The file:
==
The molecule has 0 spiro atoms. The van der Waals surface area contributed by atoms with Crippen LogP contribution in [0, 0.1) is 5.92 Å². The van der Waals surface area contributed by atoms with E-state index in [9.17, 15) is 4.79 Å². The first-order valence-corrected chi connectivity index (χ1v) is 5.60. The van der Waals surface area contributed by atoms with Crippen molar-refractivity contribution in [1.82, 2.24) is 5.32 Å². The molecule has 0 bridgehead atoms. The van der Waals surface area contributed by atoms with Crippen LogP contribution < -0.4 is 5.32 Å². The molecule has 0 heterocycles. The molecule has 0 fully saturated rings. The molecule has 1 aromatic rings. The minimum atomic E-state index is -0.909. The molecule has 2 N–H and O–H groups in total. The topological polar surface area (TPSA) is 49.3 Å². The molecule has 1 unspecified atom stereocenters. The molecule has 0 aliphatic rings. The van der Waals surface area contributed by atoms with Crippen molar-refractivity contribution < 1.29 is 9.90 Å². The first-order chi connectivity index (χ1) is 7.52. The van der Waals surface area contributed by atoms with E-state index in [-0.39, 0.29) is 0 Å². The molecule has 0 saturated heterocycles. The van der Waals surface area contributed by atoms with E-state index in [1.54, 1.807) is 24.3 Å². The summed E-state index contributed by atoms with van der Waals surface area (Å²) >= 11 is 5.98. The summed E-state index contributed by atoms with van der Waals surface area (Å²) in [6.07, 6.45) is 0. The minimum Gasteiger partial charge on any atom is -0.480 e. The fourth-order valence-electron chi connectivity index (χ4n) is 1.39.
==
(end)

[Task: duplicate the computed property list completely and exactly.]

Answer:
The molecule has 0 spiro atoms. The van der Waals surface area contributed by atoms with Crippen LogP contribution in [0, 0.1) is 5.92 Å². The van der Waals surface area contributed by atoms with E-state index in [9.17, 15) is 4.79 Å². The first-order valence-corrected chi connectivity index (χ1v) is 5.60. The van der Waals surface area contributed by atoms with Crippen molar-refractivity contribution in [1.82, 2.24) is 5.32 Å². The molecule has 0 bridgehead atoms. The van der Waals surface area contributed by atoms with Crippen LogP contribution < -0.4 is 5.32 Å². The molecule has 0 heterocycles. The molecule has 0 fully saturated rings. The molecule has 1 aromatic rings. The minimum atomic E-state index is -0.909. The molecule has 2 N–H and O–H groups in total. The topological polar surface area (TPSA) is 49.3 Å². The molecule has 1 unspecified atom stereocenters. The molecule has 0 aliphatic rings. The van der Waals surface area contributed by atoms with Crippen molar-refractivity contribution < 1.29 is 9.90 Å². The first-order chi connectivity index (χ1) is 7.52. The van der Waals surface area contributed by atoms with E-state index in [-0.39, 0.29) is 0 Å². The molecule has 0 saturated heterocycles. The van der Waals surface area contributed by atoms with E-state index in [1.54, 1.807) is 24.3 Å². The summed E-state index contributed by atoms with van der Waals surface area (Å²) >= 11 is 5.98. The summed E-state index contributed by atoms with van der Waals surface area (Å²) in [6.07, 6.45) is 0. The minimum Gasteiger partial charge on any atom is -0.480 e. The fourth-order valence-electron chi connectivity index (χ4n) is 1.39.